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Bridget takes on the world of coding

Our voices 28 April 2017

Bridget speaks about ‘Code your Future’ a computer programming course for asylum seekers and refugees

I recently got my papers. People say that it’s all fine as soon as you get your papers. But it’s not. The transition period is really hard, so I was not in a good head space.

But I found out about ‘Code your Future’, a not-for-profit start-up offering a 6-month web development programme for refugees and asylum seekers, written about on the UNHCR website. I was kind of excited when I first heard about it, but at the same time, I was a bit sceptical: I didn’t know what to expect, so there was a bit of a fear of the unknown. I sent them an email, and Germán, who runs it, got straight back to me. I was so pleased to get on the course so quickly.

The course involves 30-40 hours a week, so it’s pretty intense, like a full-time job. It takes place on a Sunday and we have to do coursework during the week. We practice HTML and CSS at the code camp. It’s like learning a secret language. I could right now start talking using all the technical terms, and you probably wouldn’t know what I was talking about! That’s why it’s really nice to talk with other people who understand you. You all speak the same language.

There are fifteen lovely mentors who give us advice and, each week, there’s someone new from a different tech organisation, and we all (students and mentors) keep in touch on a thing called Slack, which is a bit like a sort of Facebook chat, which means that if we are struggling with any of the assignments there’s always someone 24 hours a day who can help you out. When you work, you’re not alone; you’re part of a team.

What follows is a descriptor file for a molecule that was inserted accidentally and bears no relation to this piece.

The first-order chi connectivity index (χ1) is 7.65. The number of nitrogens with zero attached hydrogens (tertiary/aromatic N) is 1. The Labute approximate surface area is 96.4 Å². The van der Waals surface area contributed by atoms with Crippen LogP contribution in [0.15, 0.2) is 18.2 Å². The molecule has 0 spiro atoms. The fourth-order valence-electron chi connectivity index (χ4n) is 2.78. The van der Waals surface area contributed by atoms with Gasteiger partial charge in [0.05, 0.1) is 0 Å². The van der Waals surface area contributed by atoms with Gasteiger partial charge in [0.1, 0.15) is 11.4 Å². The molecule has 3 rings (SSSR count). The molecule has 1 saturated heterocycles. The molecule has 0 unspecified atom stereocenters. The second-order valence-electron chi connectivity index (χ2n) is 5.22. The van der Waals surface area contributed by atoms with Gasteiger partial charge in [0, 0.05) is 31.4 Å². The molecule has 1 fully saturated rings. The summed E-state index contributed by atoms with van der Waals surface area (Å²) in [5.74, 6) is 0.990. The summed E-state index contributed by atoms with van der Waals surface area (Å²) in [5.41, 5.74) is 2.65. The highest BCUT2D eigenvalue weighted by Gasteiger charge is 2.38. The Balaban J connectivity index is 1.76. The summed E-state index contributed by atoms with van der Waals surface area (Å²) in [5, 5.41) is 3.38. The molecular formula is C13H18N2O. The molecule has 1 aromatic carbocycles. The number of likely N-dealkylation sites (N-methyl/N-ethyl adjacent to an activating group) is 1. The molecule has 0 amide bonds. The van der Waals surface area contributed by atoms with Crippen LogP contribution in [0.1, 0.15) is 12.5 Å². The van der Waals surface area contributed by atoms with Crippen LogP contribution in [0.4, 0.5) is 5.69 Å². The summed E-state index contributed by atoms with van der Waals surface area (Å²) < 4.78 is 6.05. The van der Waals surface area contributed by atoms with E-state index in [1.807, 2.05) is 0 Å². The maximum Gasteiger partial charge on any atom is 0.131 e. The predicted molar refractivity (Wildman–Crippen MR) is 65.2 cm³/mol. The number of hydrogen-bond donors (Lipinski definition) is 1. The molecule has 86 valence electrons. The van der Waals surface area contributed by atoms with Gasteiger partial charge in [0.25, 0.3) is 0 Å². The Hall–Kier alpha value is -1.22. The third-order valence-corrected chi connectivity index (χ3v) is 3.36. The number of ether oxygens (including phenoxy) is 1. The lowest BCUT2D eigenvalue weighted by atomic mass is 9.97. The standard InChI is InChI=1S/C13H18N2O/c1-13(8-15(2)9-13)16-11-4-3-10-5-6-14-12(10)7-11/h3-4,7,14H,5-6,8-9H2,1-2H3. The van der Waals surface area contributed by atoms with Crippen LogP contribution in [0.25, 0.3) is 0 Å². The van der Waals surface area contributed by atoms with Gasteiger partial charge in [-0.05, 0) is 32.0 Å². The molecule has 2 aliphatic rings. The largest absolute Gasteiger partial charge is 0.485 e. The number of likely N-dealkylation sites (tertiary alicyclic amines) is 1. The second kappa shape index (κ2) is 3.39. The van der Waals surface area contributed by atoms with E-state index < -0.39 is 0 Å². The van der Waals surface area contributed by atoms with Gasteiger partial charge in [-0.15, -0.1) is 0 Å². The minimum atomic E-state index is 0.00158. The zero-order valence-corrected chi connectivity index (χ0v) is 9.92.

For example, I was really struggling with JavaScript and one of the mentors knew this and called me up and asked “What can I do to help?” We ended up going through it together over the Christmas break, for three days. And so now I know JavaScript, and could do the same for someone else. I could help someone new to the course if they were struggling.

Everyone on the course is at different levels of claiming refugee status. Some people have papers, some don’t. One person left when he got status. The course is a testing thing. You’ve got to be mentally and physically strong to do it, as it’s so intense: you learn so much in such a short chunk of time. I’m actually going to start again, I want to give it a second chance, and I’m so happy they are giving me a second chance.

It’s perfect because they give you the building blocks: they teach the basics. It’s like building lego, you need the foundations and then you add skills, like adding brick by brick. I even developed a game. I never thought I would develop a game, but it’s actually quite simple. It’s amazing when you see the results, I was like “Oh my God, did I actually do this?!”

It’s so nice how we can get involved in various different projects. I would like to be a back-end developer. I’m interested in how things work behind the surface, the cogs and wheels. I had done an IT degree back home but it was my first time on this course doing the front-end developing, so it was challenging.

I’d love to be able to develop an app to help refugees find information. Maybe I could help get Room to Heal better known about!

I’d really recommend the course to anyone. Not only does it help with skills, but you get to do a variety of projects and make a portfolio on a thing called github. This really boosts your confidence, especially if you feel like a failure, and feel like you can’t do anything. It really helps your CV and can impress future employers. They help you with networking and finding a job afterwards. There’s a real need for people who can code, and we’ll be able to code! There’s a lot of respect for coders. When I tell people about the course, they’re like “Oh my God, you can code? That’s so cool!” That feels good.

I know something good is going to come out of it.

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